there is a lot of dicsussion on capacitors anyway, but i've a special question: Despite their bad reputation i've found tantalums in the audio signal path of comercial products from time to time. My examples are : Thorens PPA 990 :MC pre-pre-amp: tantalum as coupling capacitor between discrete transistor stages
Marantz 2325 : Tantalum as input coupling capacitor in Phono MM preamp
DENON POA800 : Tantalum in the inverter for bridge mode
You might have more examples. I admit, at least the Thorens and the Marantz are somewhat vintage...not shure about the age of the DENON design. So if there are designers designing devices with say 50 + electrolyts, and deciding to throw in a tanatlum at only one out of 50 positions, i assume they have good reasons to do so !?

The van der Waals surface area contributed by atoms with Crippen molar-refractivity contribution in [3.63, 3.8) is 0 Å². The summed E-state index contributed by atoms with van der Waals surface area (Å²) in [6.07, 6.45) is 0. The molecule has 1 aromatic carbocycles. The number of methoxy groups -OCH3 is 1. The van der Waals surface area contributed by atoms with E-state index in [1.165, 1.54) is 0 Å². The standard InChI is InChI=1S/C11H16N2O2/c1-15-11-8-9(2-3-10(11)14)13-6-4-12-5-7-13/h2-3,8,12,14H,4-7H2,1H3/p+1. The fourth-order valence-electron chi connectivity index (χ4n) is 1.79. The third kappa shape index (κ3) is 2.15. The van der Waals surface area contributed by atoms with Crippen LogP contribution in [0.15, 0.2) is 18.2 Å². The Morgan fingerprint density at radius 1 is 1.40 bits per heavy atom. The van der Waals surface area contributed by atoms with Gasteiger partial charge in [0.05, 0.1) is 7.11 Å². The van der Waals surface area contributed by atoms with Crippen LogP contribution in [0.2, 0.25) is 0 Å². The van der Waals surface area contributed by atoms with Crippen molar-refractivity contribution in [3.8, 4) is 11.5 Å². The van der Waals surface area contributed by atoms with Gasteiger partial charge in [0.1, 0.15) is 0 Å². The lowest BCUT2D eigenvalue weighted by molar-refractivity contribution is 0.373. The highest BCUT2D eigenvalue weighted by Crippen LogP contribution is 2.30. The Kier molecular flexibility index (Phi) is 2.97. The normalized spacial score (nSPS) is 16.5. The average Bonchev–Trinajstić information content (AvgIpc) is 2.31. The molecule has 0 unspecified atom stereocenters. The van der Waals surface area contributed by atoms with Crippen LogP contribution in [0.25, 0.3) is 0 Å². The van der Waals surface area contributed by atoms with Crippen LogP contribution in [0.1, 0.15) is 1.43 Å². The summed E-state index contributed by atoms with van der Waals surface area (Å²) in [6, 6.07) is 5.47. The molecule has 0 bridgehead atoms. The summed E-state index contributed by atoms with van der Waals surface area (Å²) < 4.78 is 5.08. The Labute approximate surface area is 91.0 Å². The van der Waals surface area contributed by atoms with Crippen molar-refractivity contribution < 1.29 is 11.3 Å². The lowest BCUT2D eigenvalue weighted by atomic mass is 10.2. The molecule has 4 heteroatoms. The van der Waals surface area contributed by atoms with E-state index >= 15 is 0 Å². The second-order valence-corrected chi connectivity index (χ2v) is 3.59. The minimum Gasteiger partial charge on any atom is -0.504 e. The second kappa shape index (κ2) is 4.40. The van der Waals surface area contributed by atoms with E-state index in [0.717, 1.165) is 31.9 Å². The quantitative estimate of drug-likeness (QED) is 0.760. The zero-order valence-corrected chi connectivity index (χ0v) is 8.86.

Most likely it is not the costs.
So are there any situations where a tantalum beats a standard aluminium (or whatever) electrolyt?
My examples 1 and 2 could lead to the assumption, that a tantalum is better, when there are yery low signal levels together with relative high DC to block? Can someone confirm ? Other Ideas? Probably, nowaday's electolyts are better than those from 30 Years ago, so a tantalum would have been a valid choice then but not today? What would you recommend? Leave them in place, replace against a new tantalum, replace against a regular low-ESR electrolyt ? (Pleas no not suggest replace against foil etc, I know, these are better then electolyts, but those foils won't always fit)
Thanks a lot in advance for your valued comments